Those stipends can be put to great use when you’re saving money on housing and meals. 


#2: You Can Stop Unpacking & Repacking During Every Assignment

Say “so long” to the days of living out of suitcases. When you choose to take a tiny home with you on assignment, your whole wardrobe can come along with you. You can even bring your most prized possessions if that makes you more comfortable when you’re traveling. 

When you bring your own home with you, you’ll always be unpacked. 

Not only can this save you time preparing for each travel nursing assignment, but it can also eliminate the stress of deciding what you’ll bring with you and what you’ll leave behind. 

Instead of spending your time off packing and unpacking your suitcases, you can spend more time making friends, exploring cities, or simply relaxing in your home


#3: Tiny Houses Are More Eco-Friendly

If you’re searching for housing that’s easy on your wallet and environmentally friendly, purchasing a tiny house as a travel nurse may be the right choice for you.

Because tiny homes require fewer materials and smaller appliances, your carbon footprint can be less than an eighth as much of a normal home. 

Many tiny homes are built with more sustainable building materials. They may be built out of reclaimed wood, bamboo, cork, or, as mentioned above, metal shipping containers.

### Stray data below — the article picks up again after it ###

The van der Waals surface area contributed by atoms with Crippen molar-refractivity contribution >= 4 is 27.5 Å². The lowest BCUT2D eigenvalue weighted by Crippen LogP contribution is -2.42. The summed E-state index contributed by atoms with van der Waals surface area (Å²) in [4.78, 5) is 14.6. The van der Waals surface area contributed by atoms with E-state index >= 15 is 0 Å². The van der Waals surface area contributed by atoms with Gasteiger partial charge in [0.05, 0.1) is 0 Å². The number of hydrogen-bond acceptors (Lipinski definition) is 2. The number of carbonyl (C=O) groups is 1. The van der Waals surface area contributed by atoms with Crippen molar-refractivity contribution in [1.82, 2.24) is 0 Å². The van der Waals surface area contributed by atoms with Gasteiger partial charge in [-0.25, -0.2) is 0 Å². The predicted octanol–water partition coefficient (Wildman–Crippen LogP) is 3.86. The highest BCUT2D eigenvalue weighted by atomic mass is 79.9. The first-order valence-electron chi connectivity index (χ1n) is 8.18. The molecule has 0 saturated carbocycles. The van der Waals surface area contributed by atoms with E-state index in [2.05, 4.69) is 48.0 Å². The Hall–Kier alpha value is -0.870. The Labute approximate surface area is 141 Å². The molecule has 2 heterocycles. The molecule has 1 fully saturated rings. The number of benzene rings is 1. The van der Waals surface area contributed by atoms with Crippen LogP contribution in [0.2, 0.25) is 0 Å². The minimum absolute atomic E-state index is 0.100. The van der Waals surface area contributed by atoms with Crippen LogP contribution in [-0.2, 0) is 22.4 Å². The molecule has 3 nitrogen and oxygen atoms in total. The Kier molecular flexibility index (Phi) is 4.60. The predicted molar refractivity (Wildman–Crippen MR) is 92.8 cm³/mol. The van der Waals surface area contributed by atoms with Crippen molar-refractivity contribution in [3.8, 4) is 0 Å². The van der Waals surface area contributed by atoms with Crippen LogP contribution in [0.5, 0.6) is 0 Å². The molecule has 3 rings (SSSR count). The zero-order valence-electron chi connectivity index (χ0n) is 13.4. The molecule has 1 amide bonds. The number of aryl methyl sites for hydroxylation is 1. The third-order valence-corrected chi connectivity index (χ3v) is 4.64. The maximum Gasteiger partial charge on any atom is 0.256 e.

Because of their smaller kitchen, bathroom, and laundry areas, you generally use less water when you live in a tiny home. Plumbing features, like your shower heads and toilets, generally are more efficient and can help conserve water. 

But the benefits don’t stop there. 

As a travel nurse, you likely already understand the need to reduce clutter. 

When you live in a tiny home, the square footage is much smaller than a house and most apartments, meaning you don’t have the opportunity to accumulate as much clutter or produce as much waste.


#4: Less Cleaning, More Adventure

The inability to live in overwhelming amounts of clutter can also be beneficial for your life off the clock. 

Spend your time off enjoying the cities and spaces your travel nursing assignments are in. Instead of spending hours cleaning and organizing your belongings and living spaces, you’ll be able to quickly clean and go!